Nathaniel Kleitman was the first to observe that sleep deprivation in humans did not eliminate the ability to perform neurobehavioral functions, but it did make it difficult to maintain stable performance for more than a few minutes. To investigate variability in performance as a function of sleep deprivation, n = 13 subjects were tested every 2 hours on a 10-minute, sustained-attention, psychomotor vigilance task (PVT) throughout 88 hours of total sleep deprivation (TSD condition), and compared to a control group of n = 15 subjects who were permitted a 2-hour nap every 12 hours (NAP condition) throughout the 88-hour period. PVT reaction time means and standard deviations increased markedly among subjects and within each individual subject in the TSD condition relative to the NAP condition. TSD subjects also had increasingly greater performance variability as a function of time on task after 18 hours of wakefulness. During sleep deprivation, variability in PVT performance reflected a combination of normal timely responses, errors of omission (i.e., lapses), and errors of commission (i.e., responding when no stimulus was present). Errors of omission and errors of commission were highly intercorrelated across deprivation in the TSD condition (r = 0.85, p = 0.0001), suggesting that performance instability is more likely to include compensatory effort than a lack of motivation. The marked increases in PVT performance variability as sleep loss continued supports the "state instability" hypothesis, which posits that performance during sleep deprivation is increasingly variable due to the influence of sleep initiating mechanisms on the endogenous capacity to maintain attention and alertness, thereby creating an unstable state that fluctuates within seconds and that cannot be characterized as either fully awake or asleep.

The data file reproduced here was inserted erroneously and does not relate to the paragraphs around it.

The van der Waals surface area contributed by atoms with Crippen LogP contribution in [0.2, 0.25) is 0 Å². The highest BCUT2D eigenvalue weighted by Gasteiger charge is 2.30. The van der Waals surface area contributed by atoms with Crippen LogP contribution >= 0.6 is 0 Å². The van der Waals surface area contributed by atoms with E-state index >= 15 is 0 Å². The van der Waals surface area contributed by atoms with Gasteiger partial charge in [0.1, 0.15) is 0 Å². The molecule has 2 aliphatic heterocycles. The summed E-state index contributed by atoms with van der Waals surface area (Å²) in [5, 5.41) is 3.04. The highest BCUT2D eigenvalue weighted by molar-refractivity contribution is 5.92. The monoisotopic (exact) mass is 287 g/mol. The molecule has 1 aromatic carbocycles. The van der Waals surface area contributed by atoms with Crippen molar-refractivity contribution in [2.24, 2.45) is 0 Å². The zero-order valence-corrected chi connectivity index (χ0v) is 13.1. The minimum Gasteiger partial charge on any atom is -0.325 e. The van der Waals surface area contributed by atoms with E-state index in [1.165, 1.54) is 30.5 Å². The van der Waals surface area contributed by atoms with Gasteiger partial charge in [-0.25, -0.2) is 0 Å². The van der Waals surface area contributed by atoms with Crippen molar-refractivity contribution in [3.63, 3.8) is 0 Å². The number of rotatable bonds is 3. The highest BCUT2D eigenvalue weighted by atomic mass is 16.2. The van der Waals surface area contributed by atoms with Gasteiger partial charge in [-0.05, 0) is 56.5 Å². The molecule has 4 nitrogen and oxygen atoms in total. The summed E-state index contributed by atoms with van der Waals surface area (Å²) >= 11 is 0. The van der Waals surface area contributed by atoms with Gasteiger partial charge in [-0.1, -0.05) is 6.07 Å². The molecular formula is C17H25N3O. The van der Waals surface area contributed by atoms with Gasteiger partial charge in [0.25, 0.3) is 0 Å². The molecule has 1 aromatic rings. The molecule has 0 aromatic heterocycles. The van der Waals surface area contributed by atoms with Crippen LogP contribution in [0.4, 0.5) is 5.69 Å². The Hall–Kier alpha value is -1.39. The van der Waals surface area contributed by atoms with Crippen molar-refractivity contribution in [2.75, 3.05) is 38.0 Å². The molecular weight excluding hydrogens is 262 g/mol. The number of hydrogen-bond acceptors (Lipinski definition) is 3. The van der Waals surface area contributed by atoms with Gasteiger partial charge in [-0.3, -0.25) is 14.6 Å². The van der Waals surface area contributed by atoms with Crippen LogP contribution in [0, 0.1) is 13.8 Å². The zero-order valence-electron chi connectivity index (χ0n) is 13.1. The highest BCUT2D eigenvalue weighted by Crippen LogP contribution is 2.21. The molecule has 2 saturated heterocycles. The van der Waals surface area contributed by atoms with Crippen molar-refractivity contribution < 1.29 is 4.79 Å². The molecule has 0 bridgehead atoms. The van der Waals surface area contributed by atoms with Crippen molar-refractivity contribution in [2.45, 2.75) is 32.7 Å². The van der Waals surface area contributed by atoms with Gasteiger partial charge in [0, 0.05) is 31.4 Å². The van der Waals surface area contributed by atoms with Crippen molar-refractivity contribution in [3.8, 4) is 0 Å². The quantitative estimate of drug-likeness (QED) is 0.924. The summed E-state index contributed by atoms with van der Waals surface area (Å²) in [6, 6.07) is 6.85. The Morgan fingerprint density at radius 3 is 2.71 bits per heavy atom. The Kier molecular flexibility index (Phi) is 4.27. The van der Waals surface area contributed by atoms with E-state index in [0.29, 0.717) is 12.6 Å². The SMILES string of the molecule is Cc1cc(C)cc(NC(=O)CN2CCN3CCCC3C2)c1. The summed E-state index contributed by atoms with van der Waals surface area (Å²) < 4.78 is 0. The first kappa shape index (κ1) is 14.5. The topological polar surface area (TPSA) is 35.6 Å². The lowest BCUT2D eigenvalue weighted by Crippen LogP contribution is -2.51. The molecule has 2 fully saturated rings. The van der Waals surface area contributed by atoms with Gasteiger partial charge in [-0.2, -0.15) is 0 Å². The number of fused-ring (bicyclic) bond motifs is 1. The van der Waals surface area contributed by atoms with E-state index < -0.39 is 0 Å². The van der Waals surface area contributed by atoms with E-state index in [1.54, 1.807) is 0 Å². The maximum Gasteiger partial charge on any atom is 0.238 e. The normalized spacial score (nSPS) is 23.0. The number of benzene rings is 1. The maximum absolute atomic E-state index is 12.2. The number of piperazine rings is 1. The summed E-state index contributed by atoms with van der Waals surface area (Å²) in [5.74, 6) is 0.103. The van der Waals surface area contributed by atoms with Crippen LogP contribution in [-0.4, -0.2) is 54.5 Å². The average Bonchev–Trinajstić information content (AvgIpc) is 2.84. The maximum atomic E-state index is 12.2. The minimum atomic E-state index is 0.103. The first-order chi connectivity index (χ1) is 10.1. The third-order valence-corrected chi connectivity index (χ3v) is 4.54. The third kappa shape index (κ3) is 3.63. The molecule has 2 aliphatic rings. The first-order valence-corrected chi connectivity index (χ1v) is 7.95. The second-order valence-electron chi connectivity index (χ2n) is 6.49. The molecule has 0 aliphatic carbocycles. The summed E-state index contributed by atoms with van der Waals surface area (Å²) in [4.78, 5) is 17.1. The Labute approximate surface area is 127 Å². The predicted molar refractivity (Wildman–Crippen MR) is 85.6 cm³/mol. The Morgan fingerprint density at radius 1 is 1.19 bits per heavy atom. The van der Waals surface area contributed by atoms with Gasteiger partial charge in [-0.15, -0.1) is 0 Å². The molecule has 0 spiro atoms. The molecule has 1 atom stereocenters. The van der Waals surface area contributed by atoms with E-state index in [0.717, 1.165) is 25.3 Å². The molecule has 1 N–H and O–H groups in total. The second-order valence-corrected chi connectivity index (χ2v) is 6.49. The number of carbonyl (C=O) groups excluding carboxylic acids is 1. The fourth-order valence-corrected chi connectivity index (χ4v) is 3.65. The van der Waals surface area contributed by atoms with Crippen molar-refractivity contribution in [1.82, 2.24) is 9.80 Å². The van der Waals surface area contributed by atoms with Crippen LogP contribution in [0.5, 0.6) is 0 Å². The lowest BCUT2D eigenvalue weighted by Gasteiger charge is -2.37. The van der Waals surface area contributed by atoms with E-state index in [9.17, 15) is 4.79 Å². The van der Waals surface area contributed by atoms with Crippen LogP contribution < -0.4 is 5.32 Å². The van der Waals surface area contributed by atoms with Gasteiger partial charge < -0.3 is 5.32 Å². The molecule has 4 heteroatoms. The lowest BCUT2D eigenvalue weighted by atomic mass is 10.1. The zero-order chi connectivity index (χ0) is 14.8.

3. Strategies to Sustain and Enhance Performance in Stressful Environments

    DTIC Science & Technology

    1992-01-10

    Strategies to Sustain Performance in Stressful Project 3212 Task A2 AFOSR-90-0125 Wurtman, Richard, J., Dollins, Andrew B., - Lynch, Harry J. 7. #tA...299 sROV.-2.8s" 4SA .5411 414WSSW i to Report AFOSR-90-0125 Strategies to Sustain and Enhance Performance in Stressful Environments Richard J. Wurtman...form, analyzed, and published throughout 1992. Data analysis for Study II is in the final stages and a manuscript should be finished in early 1992